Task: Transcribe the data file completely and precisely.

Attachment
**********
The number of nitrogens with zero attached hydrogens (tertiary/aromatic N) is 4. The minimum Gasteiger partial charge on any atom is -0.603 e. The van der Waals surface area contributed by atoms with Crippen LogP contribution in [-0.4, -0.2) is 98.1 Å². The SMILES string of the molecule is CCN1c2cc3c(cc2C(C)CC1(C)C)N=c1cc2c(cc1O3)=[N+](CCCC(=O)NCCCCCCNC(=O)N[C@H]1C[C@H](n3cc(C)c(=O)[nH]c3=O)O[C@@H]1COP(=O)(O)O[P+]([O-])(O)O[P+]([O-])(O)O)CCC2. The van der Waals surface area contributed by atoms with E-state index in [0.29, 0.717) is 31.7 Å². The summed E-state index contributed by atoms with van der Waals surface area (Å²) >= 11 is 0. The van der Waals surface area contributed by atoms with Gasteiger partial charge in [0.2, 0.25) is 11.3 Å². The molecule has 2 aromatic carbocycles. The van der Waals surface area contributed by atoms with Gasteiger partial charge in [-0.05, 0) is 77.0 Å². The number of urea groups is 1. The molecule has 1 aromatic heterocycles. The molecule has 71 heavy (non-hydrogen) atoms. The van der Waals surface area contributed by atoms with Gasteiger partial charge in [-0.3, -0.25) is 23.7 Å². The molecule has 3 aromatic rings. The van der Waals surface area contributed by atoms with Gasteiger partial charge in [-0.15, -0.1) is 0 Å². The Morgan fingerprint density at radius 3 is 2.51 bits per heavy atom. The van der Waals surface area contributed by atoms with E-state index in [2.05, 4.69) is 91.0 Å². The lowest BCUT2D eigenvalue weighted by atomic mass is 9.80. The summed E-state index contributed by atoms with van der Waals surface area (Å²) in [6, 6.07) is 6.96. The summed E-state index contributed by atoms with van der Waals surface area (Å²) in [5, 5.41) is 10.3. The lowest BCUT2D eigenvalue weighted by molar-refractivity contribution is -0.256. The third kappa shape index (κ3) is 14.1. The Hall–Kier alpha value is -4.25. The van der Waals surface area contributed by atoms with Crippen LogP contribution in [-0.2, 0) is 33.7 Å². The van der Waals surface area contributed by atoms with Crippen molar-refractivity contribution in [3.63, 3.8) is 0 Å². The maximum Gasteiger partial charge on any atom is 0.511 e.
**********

The number of nitrogens with zero attached hydrogens (tertiary/aromatic N) is 4. The minimum Gasteiger partial charge on any atom is -0.603 e. The van der Waals surface area contributed by atoms with Crippen LogP contribution in [-0.4, -0.2) is 98.1 Å². The SMILES string of the molecule is CCN1c2cc3c(cc2C(C)CC1(C)C)N=c1cc2c(cc1O3)=[N+](CCCC(=O)NCCCCCCNC(=O)N[C@H]1C[C@H](n3cc(C)c(=O)[nH]c3=O)O[C@@H]1COP(=O)(O)O[P+]([O-])(O)O[P+]([O-])(O)O)CCC2. The van der Waals surface area contributed by atoms with E-state index in [0.29, 0.717) is 31.7 Å². The summed E-state index contributed by atoms with van der Waals surface area (Å²) >= 11 is 0. The van der Waals surface area contributed by atoms with Gasteiger partial charge in [0.2, 0.25) is 11.3 Å². The molecule has 2 aromatic carbocycles. The van der Waals surface area contributed by atoms with Gasteiger partial charge in [-0.05, 0) is 77.0 Å². The number of urea groups is 1. The molecule has 1 aromatic heterocycles. The molecule has 71 heavy (non-hydrogen) atoms. The van der Waals surface area contributed by atoms with Gasteiger partial charge in [-0.3, -0.25) is 23.7 Å². The molecule has 3 aromatic rings. The van der Waals surface area contributed by atoms with Gasteiger partial charge in [-0.15, -0.1) is 0 Å². The Morgan fingerprint density at radius 3 is 2.51 bits per heavy atom. The van der Waals surface area contributed by atoms with E-state index in [2.05, 4.69) is 91.0 Å². The lowest BCUT2D eigenvalue weighted by atomic mass is 9.80. The summed E-state index contributed by atoms with van der Waals surface area (Å²) in [6, 6.07) is 6.96. The summed E-state index contributed by atoms with van der Waals surface area (Å²) in [5, 5.41) is 10.3. The lowest BCUT2D eigenvalue weighted by molar-refractivity contribution is -0.256. The third kappa shape index (κ3) is 14.1. The Hall–Kier alpha value is -4.25. The van der Waals surface area contributed by atoms with Crippen LogP contribution in [-0.2, 0) is 33.7 Å². The van der Waals surface area contributed by atoms with Crippen molar-refractivity contribution in [3.63, 3.8) is 0 Å². The maximum Gasteiger partial charge on any atom is 0.511 e.